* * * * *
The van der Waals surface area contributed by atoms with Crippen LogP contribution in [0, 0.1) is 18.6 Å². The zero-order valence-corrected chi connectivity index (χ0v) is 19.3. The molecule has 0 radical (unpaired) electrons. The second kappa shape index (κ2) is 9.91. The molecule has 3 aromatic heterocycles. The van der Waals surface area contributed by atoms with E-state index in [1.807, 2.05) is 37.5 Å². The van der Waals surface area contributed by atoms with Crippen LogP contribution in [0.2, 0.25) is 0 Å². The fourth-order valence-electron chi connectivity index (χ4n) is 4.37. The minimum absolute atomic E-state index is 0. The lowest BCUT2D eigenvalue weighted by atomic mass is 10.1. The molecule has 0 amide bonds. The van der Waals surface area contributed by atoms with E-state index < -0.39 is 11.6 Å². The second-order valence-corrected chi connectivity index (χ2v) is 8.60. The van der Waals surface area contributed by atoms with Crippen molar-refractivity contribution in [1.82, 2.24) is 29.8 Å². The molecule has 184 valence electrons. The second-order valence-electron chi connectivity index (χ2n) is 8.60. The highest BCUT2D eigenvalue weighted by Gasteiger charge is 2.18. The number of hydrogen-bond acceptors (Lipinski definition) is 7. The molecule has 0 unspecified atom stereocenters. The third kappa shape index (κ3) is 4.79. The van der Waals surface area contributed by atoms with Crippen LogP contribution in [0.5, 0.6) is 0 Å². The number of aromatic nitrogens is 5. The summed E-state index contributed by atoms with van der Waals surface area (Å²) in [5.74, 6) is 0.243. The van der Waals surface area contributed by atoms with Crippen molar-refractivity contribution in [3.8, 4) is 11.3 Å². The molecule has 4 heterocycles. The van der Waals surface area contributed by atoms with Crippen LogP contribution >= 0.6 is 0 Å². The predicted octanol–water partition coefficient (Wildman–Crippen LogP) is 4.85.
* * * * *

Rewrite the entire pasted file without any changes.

The van der Waals surface area contributed by atoms with Crippen LogP contribution in [0, 0.1) is 18.6 Å². The zero-order valence-corrected chi connectivity index (χ0v) is 19.3. The molecule has 0 radical (unpaired) electrons. The second kappa shape index (κ2) is 9.91. The molecule has 3 aromatic heterocycles. The van der Waals surface area contributed by atoms with E-state index in [1.807, 2.05) is 37.5 Å². The van der Waals surface area contributed by atoms with Crippen LogP contribution in [0.2, 0.25) is 0 Å². The fourth-order valence-electron chi connectivity index (χ4n) is 4.37. The minimum absolute atomic E-state index is 0. The lowest BCUT2D eigenvalue weighted by atomic mass is 10.1. The molecule has 0 amide bonds. The van der Waals surface area contributed by atoms with E-state index < -0.39 is 11.6 Å². The second-order valence-corrected chi connectivity index (χ2v) is 8.60. The van der Waals surface area contributed by atoms with Crippen molar-refractivity contribution in [1.82, 2.24) is 29.8 Å². The molecule has 184 valence electrons. The second-order valence-electron chi connectivity index (χ2n) is 8.60. The highest BCUT2D eigenvalue weighted by Gasteiger charge is 2.18. The number of hydrogen-bond acceptors (Lipinski definition) is 7. The molecule has 0 unspecified atom stereocenters. The third kappa shape index (κ3) is 4.79. The van der Waals surface area contributed by atoms with Crippen LogP contribution in [0.5, 0.6) is 0 Å². The number of aromatic nitrogens is 5. The summed E-state index contributed by atoms with van der Waals surface area (Å²) in [5.74, 6) is 0.243. The van der Waals surface area contributed by atoms with Crippen molar-refractivity contribution in [3.8, 4) is 11.3 Å². The molecule has 4 heterocycles. The van der Waals surface area contributed by atoms with Crippen LogP contribution >= 0.6 is 0 Å². The predicted octanol–water partition coefficient (Wildman–Crippen LogP) is 4.85.